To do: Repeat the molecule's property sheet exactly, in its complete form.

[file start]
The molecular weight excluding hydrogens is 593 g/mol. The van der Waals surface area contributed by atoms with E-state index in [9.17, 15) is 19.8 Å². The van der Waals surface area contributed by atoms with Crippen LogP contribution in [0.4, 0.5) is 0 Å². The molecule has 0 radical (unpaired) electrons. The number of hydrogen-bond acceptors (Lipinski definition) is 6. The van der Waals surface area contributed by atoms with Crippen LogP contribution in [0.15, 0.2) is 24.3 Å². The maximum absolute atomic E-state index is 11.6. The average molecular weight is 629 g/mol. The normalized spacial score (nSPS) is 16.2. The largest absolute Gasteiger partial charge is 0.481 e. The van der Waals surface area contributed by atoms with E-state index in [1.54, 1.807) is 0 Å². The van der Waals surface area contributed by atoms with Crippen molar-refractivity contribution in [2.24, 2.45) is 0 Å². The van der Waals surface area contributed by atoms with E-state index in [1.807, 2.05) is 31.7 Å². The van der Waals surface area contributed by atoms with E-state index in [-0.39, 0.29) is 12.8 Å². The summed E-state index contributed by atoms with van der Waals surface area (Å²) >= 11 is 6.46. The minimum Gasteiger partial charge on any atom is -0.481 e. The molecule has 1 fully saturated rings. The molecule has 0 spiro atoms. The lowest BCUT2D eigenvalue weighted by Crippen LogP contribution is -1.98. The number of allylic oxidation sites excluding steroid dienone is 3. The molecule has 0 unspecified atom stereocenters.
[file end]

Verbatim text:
The molecular weight excluding hydrogens is 593 g/mol. The van der Waals surface area contributed by atoms with E-state index in [9.17, 15) is 19.8 Å². The van der Waals surface area contributed by atoms with Crippen LogP contribution in [0.4, 0.5) is 0 Å². The molecule has 0 radical (unpaired) electrons. The number of hydrogen-bond acceptors (Lipinski definition) is 6. The van der Waals surface area contributed by atoms with Crippen LogP contribution in [0.15, 0.2) is 24.3 Å². The maximum absolute atomic E-state index is 11.6. The average molecular weight is 629 g/mol. The normalized spacial score (nSPS) is 16.2. The largest absolute Gasteiger partial charge is 0.481 e. The van der Waals surface area contributed by atoms with E-state index in [1.54, 1.807) is 0 Å². The van der Waals surface area contributed by atoms with Crippen molar-refractivity contribution in [2.24, 2.45) is 0 Å². The van der Waals surface area contributed by atoms with E-state index in [1.807, 2.05) is 31.7 Å². The van der Waals surface area contributed by atoms with E-state index in [-0.39, 0.29) is 12.8 Å². The summed E-state index contributed by atoms with van der Waals surface area (Å²) >= 11 is 6.46. The minimum Gasteiger partial charge on any atom is -0.481 e. The molecule has 1 fully saturated rings. The molecule has 0 spiro atoms. The lowest BCUT2D eigenvalue weighted by Crippen LogP contribution is -1.98. The number of allylic oxidation sites excluding steroid dienone is 3. The molecule has 0 unspecified atom stereocenters.